id law partners, part of BGM&A, on behalf of Professor Sylvia Kierkegaard, president of the LPSI Organization (Conference on Legal, Security, and Privacy Issues in IT Law), have promoted the Congress this year in Barcelona under the auspices of the UOC, on the occasion of  the opening of the UOC’S new offices in MediaTIC Building, in the 22@ district. Next-door, the UPF (Pompeu Fabre University) will also participate.

Manuel Martínez Ribas will also be on the panel discussion of the Congress Seminar “The significance and protection of identity in the online World”, which will led by the prestigious Prof. Bing, an expert and pioneer in data protection issues. This seminar is organised by the legal publisher ELSEVIER to celebrate the 25th anniversary of its "Computer Law and Security Review". This has been organized by id law partners-BGM&A to take place in the auditorium of the offices of Roca y Junyent law offices, in Barcelona.

For the closing act of the Congress, a workshops on Cybercrime, computer crime prevention and surveillance society will also be organised this year at the UIC.

id law partners-BGM&A hopes that these three events may be of interest to you and will be happy to welcome you personally.

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Video of Manuel Martínez Ribas – on his paper on the legal aspects of cloud computing: freedom and sharing in the cloud


In this video, Manuel Martínez Ribas comments on the legal aspects to be taken into account when moving to the cloud, in relation to the "freedoms" and what is being shared. Comments are made in particular on the legal views of Eben Moglen and Richard Stallman (with whom in June 2006, he shared a discussion on the draft GPL version 3 license - during the European round held in Barcelona: (see HERE), Larry Ellison, Tim O'Reilly and Fabrizio Capobianco.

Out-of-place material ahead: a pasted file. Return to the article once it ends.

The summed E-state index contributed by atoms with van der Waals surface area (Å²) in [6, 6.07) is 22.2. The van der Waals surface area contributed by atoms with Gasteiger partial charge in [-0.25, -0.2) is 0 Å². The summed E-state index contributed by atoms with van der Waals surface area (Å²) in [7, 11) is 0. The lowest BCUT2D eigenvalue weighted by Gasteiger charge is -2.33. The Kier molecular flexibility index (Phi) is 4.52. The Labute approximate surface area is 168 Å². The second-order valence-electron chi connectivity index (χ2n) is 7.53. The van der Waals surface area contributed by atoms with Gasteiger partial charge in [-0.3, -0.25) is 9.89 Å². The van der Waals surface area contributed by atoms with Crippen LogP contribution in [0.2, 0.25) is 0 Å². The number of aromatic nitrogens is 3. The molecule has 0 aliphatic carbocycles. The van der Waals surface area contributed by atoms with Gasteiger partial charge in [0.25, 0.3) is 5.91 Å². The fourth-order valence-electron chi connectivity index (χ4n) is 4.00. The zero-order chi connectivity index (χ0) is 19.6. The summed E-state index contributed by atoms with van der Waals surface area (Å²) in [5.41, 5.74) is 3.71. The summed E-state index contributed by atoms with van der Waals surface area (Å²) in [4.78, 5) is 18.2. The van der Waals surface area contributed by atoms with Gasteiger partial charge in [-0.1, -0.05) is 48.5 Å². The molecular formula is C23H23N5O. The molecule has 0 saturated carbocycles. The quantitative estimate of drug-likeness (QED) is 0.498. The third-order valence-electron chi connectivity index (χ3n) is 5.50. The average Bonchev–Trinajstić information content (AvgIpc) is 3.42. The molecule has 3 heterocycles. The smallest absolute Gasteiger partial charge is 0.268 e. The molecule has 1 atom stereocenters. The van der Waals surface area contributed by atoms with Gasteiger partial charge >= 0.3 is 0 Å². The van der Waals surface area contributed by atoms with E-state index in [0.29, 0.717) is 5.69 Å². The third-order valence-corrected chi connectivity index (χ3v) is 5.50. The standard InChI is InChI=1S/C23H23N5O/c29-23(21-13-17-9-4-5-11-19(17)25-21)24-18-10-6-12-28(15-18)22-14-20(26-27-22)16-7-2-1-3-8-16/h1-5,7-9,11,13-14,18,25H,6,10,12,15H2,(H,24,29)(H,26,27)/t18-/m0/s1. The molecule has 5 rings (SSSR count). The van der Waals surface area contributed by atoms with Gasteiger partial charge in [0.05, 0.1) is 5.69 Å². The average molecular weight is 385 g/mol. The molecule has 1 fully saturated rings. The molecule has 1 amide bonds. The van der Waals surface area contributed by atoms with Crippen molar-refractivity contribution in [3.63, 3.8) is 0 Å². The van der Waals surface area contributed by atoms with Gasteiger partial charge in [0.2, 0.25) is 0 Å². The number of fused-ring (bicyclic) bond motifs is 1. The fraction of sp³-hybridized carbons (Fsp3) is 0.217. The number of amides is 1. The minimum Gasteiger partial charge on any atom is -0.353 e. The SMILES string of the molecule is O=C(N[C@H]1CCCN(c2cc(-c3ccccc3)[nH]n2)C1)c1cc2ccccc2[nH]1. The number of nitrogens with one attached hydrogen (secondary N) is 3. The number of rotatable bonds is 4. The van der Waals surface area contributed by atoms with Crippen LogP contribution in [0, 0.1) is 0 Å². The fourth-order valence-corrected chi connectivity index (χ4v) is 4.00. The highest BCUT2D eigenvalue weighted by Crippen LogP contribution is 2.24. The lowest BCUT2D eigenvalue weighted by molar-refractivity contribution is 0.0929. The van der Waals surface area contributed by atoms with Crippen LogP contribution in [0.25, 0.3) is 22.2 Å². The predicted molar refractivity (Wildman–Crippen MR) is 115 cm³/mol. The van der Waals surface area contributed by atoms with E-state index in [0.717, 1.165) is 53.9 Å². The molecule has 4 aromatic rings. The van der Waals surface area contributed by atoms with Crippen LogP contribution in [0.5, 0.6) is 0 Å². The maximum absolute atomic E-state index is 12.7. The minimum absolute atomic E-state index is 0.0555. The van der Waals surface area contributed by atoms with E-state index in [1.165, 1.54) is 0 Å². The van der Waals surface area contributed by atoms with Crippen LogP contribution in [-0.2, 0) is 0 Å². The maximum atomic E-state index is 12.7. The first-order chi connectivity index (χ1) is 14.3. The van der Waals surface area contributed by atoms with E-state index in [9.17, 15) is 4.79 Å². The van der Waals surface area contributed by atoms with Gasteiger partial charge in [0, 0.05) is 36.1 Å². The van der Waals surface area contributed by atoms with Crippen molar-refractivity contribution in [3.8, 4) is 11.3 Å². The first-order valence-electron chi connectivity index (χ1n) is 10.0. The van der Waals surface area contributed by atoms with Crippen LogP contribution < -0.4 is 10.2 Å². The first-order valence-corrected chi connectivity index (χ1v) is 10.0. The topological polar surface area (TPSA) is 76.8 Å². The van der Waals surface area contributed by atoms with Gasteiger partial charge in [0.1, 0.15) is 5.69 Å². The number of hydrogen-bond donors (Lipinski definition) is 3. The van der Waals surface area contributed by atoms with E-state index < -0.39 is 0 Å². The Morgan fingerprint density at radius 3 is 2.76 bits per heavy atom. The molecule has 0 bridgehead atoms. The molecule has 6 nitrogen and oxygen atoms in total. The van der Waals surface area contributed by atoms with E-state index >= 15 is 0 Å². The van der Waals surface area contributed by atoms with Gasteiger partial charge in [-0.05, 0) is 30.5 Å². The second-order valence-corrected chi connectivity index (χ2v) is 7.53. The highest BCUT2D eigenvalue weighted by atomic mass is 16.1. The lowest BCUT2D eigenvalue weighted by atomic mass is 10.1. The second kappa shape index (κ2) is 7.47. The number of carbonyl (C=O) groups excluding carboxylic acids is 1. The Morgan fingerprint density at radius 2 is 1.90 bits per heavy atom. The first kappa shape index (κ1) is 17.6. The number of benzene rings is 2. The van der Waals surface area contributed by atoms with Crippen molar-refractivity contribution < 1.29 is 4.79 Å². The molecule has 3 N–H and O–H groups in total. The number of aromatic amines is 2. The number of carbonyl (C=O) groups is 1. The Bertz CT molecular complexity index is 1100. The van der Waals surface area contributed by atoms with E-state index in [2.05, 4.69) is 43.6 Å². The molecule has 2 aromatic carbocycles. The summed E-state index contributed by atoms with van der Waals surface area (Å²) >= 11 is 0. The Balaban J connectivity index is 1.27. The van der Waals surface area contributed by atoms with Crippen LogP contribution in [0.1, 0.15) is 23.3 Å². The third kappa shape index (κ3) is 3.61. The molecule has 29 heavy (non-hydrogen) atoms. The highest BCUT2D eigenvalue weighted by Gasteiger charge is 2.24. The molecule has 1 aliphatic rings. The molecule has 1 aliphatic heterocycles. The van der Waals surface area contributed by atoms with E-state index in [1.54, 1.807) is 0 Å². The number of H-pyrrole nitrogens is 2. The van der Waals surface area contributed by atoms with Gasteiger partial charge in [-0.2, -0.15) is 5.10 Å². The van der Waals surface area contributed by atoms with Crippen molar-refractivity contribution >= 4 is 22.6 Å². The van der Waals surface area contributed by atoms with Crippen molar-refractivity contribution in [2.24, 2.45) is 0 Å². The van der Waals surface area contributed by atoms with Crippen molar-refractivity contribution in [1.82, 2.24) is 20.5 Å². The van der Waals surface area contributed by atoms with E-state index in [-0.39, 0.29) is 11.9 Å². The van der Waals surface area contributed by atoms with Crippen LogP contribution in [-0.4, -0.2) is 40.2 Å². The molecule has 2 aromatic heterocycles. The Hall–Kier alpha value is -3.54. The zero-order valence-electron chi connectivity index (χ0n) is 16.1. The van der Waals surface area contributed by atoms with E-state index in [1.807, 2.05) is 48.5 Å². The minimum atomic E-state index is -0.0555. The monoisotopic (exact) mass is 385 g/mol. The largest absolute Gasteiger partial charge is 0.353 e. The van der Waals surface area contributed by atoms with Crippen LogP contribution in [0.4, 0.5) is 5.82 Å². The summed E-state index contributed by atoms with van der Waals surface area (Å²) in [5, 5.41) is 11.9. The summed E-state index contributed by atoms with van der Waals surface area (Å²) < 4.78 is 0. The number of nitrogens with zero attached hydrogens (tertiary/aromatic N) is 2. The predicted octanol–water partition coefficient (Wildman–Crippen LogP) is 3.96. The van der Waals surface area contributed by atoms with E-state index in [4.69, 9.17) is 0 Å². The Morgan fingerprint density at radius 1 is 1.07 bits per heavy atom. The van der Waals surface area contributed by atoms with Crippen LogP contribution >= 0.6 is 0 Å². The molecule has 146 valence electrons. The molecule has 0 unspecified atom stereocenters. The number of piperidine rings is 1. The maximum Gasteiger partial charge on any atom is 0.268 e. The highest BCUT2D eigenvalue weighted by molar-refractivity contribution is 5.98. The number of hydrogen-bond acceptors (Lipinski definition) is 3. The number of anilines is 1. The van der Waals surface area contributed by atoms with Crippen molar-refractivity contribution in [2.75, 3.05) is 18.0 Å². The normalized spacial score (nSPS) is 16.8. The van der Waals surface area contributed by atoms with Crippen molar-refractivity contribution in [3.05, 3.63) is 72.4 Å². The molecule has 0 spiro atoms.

For more about the presentation, click HERE (for Peiró Karme’s comments)

See the program HERE and the video HERE

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Video of Manuel Martínez Ribas - UOC roundtable questions: "Key legal aspects to carry the company to the cloud"


Questions made to the round table formed by Manuel Martínez Ribas (lawyer and partner of "id law partners"), Xavier Ribas (lawyer and member of "Landwell") and Ramón Miralles (Coordinator of Audit and Information Security – Catalan Data Protection Agency).

For more information about the presentation, click HERE, and for the program, click HERE.

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Id law partners will participate in the UOC-IDP conference on "cloud computing" – 7-8 July


On 7-8 July this year, the UOC is organizing the Sixth Conference on Internet, Law and Politics. Manuel Martínez will take part in the roundtable: Key legal aspects of taking business to the cloud.

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id law partners in the Master Lvcentinvs, University of Alicante, 26 May 2010


Malcolm Bain will participate in the IP SOFTWARE (PATENT, COPYRIGHT, LICENSING, STANDARDS AND COMPETITION LAW" conference, organized by the University of Alicante. The program can be found here.

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LA VANGUADIA – Internet Day – 17 May 2010 – id law partners in LA VANGUARDIA


In conjunction with Internet Day 2010 (May 17th), id law partners was interviewed on the limits of the Internet and its legal aspects. The circulation of these special edition was 257,019.

e320100517idlaw_v01 PUBLICADA.jpg   - ver online

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Manuel Martínez Ribas obtains a second favorable court decision in the dispute over satellite TV football rights.


id law partners obtains a second favorable court decision in the dispute over the rights of English "Premier League" football and the satellite television footprint.

Manuel Martínez Ribas obtains a second favorable court decision in a case that marks a pioneering milestone in the Spanish case law discussion of whether the copyright infringement on satellite television rights, is or is not a crime. This is because, to criminalize the conduct, would be to criminalize the distributors of the technology and all European citizens residing in other EU territories who are accessing their local television through their legitimate decoder card which have been previously paid up.